Kinda OT: Electrical Problem on New Ford

The car is a 2000 Escort ZX2.
The problem is that at RPMs above an idle, the battery light comes on. I checked things out with a voltmeter, and indeed, when the engine is
running fast the voltage at the battery drops from 14.1V at idle to 13.low, with an excursion to 12.high if you drop the throttle fast.
Presumably the engine just normally needs more amps to run fast, to run the injectors and ignition and whatnot. But I don't know if what I'm seeing is a battery going dead, a bad charging system, or some fault developing in the ignition or injectors that's pulling an unusual amount of current.
So -- is this diagnostic of anything specific? Does anyone have any suggestion for how I might measure the alternator output current to get a yes/no determination on whether that's going on the fritz?
(I may throw in the towel and take it to the dealer; that'd be admitting defeat, but on the other hand it's a good dealer so it'll probably get the problem fixed).
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Tim Wescott wrote:

Most car parts places will test the battery for free. They also test alternators, but they have to be removed from the vehicle first.
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Just a shot in the dark... likely a centrifugally induced, open alternator field winding... or brushes floating on the slip rings for some reason.
Were it mine, I'd slap on a rebuilt alternator.
If your not going to do it yourself, by all means avoid dealers, they're mega bucks. Pretty much any competent automotive shop should have no issue with this... (and/or check the phone book for an auto electric shop.)
Good luck!
Erik
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    Actually, what I think you are seeing is badly worn brushes, which start bouncing off the slip rings at speed, and thus are making contact only part of the time.
    That is 12 years on that original set of brushes?

    At 12 years -- the cheapest thing is to first pull the alternator apart and replace the brushes.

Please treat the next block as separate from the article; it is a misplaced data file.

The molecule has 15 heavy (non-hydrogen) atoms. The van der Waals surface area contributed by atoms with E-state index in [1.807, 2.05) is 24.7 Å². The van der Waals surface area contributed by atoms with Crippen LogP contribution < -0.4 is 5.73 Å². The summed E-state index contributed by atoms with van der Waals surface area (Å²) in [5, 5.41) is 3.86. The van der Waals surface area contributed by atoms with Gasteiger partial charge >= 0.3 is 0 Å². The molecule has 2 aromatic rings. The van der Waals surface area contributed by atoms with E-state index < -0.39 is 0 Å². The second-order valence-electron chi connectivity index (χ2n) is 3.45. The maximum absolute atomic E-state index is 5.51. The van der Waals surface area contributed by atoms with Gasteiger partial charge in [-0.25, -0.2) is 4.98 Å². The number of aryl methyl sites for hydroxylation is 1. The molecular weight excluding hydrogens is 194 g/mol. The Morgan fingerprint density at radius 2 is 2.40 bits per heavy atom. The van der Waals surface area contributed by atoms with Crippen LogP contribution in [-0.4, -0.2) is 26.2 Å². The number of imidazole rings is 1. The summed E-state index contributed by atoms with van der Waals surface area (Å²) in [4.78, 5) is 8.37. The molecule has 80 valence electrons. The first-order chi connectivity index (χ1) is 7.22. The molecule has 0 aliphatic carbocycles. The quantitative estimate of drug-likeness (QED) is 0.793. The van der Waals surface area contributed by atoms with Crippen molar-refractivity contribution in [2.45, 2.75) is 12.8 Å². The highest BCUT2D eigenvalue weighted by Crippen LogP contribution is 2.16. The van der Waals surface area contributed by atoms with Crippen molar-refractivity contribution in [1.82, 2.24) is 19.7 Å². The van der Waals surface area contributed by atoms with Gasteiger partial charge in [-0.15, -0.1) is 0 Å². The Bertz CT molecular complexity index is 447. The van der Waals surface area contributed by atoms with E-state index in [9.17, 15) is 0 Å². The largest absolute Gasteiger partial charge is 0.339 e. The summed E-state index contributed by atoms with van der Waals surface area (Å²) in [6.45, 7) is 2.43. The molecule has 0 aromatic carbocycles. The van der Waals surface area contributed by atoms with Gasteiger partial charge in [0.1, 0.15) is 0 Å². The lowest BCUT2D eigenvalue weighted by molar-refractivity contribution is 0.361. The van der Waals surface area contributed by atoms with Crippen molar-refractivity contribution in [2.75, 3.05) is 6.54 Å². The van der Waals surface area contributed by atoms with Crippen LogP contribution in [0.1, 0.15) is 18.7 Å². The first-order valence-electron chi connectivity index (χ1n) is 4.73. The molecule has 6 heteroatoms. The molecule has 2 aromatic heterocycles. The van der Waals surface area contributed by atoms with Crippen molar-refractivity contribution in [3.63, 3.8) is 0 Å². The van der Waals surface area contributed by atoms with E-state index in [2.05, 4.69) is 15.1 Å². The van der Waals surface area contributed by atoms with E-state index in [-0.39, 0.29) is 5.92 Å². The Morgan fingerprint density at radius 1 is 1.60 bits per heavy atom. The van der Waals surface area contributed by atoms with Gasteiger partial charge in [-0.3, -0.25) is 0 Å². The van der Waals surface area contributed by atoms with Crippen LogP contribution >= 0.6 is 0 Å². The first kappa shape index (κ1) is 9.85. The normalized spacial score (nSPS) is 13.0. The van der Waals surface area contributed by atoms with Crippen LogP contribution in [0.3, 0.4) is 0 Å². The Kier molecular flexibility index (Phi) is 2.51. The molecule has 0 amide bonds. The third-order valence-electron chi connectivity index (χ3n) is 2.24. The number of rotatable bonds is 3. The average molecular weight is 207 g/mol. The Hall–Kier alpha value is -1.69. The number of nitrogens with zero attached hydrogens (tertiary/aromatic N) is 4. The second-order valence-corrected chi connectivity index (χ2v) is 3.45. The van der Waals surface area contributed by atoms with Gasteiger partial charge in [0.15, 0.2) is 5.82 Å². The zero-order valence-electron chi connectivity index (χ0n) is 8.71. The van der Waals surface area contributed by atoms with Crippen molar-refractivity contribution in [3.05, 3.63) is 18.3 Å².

Do you have an oscilloscope? If the problem is what I suspect, you should see a steady output when running at an idle, and intermittent voltage at the higher speeds.

    Good luck,         DoN.
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Tim Wescott wrote:

Take it to an Advance/Autozone/OReilly/PePBoys type auto place. They can toss a charging system tester on it in the parking lot and tell you if it's battery (not likely) or alternator. I'm betting the alternator is dying. Sounds like either a bad rotor or a bad slip ring. Either way it isn't a tough job to swap out.
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wrote:

Ditto
Gunner
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I

Just played that game a month back with the van. Happened on a 1200 mile trip, finished it with the last bit of charge in the battery, no auto parts places open at 2 AM in the middle of nowhere. Like you, I wasn't sure whether it was battery, alternator or something in the wiring. Started with the obvious, pulled the alternator and had the parts place test it, didn't even make it to the diode test, was a deader. Mid-trip, the light would go off if I gunned the engine. Then, not. I was lucky, the alternator is on top of the engine, pull the belt, 4 bolts and it's free. Took longer to find the socket set than to get it off. So I'd check that first. HF sells a copy of a decent battery load tester, have one of those. Said the battery was OK, but I replaced it anyway. Pulled it for recharging and it had a "recycled" sticker at the rear, explains the lack of any stickers on it. Bubba was cheap-ass on maintenance.
So don't overthink this and spend hours on it. Get another buggy, throw BOTH alternator and battery in and head to the local parts place. You MAY need both, have had that happen, too. Alternator goes, takes out the battery, generally a regulator failure when that happens.
Stan
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wrote:

Firstly, if you are reading 14 volts than the alternator is working, at least at the moment you read the 14 volts.